Fig. 3
figure 3

A 75-year-old gentleman with recurrent medically inoperable stage I NSCLC (pre-treatment SUV of 4.2) was treated with SABR to a dose of 45 Gy in 5 fractions. There was an increase of SUV after 7 months. The SUV then decreased to 4.7 at 10 months. Subsequent follow-up with CT did not show evidence of progression of fibrotic changes, and he had no evidence of disease 2.5 years after SABR

Fig. 4
figure 4

The right lung nodule was biopsy proven to be metastatic cervical carcinoma. Fused data from the PET/CT are shown (a). The lesion was treated with 12 Gy × 5 fractions and was reimaged at 4 months (b) and 13 months (c). Note the inflammation that was induced at 4 months and resolved at 13 months with lung parenchymal changes. Presumably, this showed evolution and resolution of acute radiation changes. The patient did not develop symptoms of radiation pneumonitis

Other studies have demonstrated good correlation between FDG-PET findings and response to treatment. Coon et al. found that after SABR for primary and recurrent NSCLC, and lung metastases, patients with stable disease, partial response, complete response, and progressive disease had a decrease in SUV of 28%, 48%, 94%, and 0.4%, respectively [19]. In a study by Fuss et al., 38 patients with stage I NSCLC were treated with SABR to doses ranging from 36 to 60 Gy in 3 fractions. Follow-up FDG-PET studies at an interval of 4–12 weeks were available in 30 patients. Changes in SUV were seen as early as 4 weeks, and there was a decrease of SUV to less than 3.0 in 28 patients at 12 weeks [20]. The remaining two patients without a decrease of SUV in the treated tumor developed local failure. Similar to the study by Fuss et al., Feigenberg et al. from Fox Chase Cancer Center found that a decrease of SUV on FDG-PET at 3 months after SABR strongly correlated with the local control in 18 patients treated for NSCLC. Sixty percent of patients with no decrease of SUV developed local failure 9 months to 1 year after post-SABR FDG-PET [21].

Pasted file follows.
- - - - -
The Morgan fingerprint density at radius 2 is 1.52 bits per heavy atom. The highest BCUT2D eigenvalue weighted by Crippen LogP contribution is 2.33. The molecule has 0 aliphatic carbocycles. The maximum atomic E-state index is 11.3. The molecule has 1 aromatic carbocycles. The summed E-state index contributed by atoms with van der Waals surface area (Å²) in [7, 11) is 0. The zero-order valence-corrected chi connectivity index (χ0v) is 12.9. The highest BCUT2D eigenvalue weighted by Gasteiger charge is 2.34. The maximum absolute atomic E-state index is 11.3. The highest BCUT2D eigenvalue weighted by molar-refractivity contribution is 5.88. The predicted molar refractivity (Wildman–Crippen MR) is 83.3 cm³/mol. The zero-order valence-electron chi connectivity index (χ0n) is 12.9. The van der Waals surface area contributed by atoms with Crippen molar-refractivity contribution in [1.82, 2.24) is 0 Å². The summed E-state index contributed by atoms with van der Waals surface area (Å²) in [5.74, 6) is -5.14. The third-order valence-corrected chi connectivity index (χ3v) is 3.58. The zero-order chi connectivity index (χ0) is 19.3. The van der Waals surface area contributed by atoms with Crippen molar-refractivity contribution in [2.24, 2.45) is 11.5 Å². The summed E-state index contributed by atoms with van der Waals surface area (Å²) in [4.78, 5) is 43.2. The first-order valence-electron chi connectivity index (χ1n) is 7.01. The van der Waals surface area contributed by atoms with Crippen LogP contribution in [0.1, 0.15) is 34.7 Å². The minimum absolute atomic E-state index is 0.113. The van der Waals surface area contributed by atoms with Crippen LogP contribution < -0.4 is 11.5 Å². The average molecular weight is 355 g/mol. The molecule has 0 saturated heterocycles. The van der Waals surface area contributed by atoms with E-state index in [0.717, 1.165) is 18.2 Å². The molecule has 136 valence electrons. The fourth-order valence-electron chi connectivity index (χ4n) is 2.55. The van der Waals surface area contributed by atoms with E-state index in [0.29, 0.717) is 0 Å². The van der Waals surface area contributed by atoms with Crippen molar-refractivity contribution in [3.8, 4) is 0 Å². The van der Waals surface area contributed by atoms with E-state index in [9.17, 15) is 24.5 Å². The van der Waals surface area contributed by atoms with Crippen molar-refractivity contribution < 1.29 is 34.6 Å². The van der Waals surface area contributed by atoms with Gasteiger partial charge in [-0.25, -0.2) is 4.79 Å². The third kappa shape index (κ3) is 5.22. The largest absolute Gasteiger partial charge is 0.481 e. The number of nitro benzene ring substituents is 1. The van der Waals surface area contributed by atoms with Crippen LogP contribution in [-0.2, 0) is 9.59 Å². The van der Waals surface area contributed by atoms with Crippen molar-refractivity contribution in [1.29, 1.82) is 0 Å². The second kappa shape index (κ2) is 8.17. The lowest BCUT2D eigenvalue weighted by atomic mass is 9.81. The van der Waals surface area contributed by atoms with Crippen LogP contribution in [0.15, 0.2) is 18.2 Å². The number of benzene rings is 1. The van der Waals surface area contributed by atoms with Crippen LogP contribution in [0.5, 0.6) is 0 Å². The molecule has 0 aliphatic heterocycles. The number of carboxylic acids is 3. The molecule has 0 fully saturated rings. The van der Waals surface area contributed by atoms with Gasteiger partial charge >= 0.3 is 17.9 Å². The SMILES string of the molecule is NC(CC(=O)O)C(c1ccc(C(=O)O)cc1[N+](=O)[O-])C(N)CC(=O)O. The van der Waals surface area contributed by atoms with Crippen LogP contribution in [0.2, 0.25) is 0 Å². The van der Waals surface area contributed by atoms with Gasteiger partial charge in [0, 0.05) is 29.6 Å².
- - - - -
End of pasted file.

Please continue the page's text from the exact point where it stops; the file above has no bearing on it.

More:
Where do we go from here?

Given the ablative nature of SABR, the inflammatory and fibrotic reactions in the lung parenchyma are more intense after treatment [3]. Based on the observations from multiple studies, CT findings of radiation-induced injury usually do not appear within the first 6 weeks after SABR [7]. Early radiation injury, caused by inflammation, starts to occur 2–6 months after treatment. Different patterns of changes on CT have been observed by various groups [37]. Late radiation injury starts to develop 6–9 months after treatment, and similar to early effects, different injury patterns can occur. One of the late injury patterns, mass-like consolidation, can occur in a significant proportion of patients after SABR and is frequently the source of confusion [3, 10, 11]. Most of the cases of mass-like consolidation represent dense fibrosis rather than tumor progression [3, 10]. The area of consolidation frequently does not correspond precisely to the treated PTV and may continue to shift in position within 1 year after treatment [9]. In general, fibrotic changes should stabilize after 1–2 years. However, continued changes may occur even after 2 years [13]. When there is growth of size of the mass consolidation, a bulging margin, loss of air bronchogram, or pleural effusion, tumor progression should be suspected [12].

In an attempt to more accurately evaluate response of lung tumors to SABR, FDG-PET, which demonstrates tumor activity based on glucose uptake, has been used as follow-up imaging. In general, a decrease of SUV correlates with tumor response and local control [1921]. However, some studies show that SUV may transiently increase shortly after SABR, presumably due to inflammatory reaction [1618]. Furthermore, moderate increase in SUV can occur 2 years or more after treatment in patients without evidence of tumor recurrence [16].

For both CT and FDG-PET, the need for follow-up using serial imaging cannot be overemphasized. Based on observations from the literature, controversies still exist as to whether FDG-PET is superior to CT for the follow-up of patients who receive SABR for lung tumors. Currently, Radiation Therapy and Oncology Group protocols of SABR for medically inoperable early-stage NSCLC predominantly are using CT to monitor tumor response, and FDG-PET is only obtained to look for FDG avidity similar to the initial tumor presentation if tumor enlargement occurs.


SABR has been demonstrated to be an effective and safe treatment for primary and metastatic lung tumors and has been widely adopted in practice. Although the data on post-SABR imaging changes are emerging, there are still challenges distinguishing between post-treatment changes and tumor progression. The necessity for evaluation based on serial imaging cannot be overemphasized. Controversies still exist as to whether CT or FDG-PET should be used for follow-up. More research is needed on diagnostic criteria for tumor progression versus post-treatment changes for both CT and PET. It is worthwhile to explore PET imaging techniques using tumor-specific radiotracers, which can potentially improve the positive predictive value for tumor recurrence.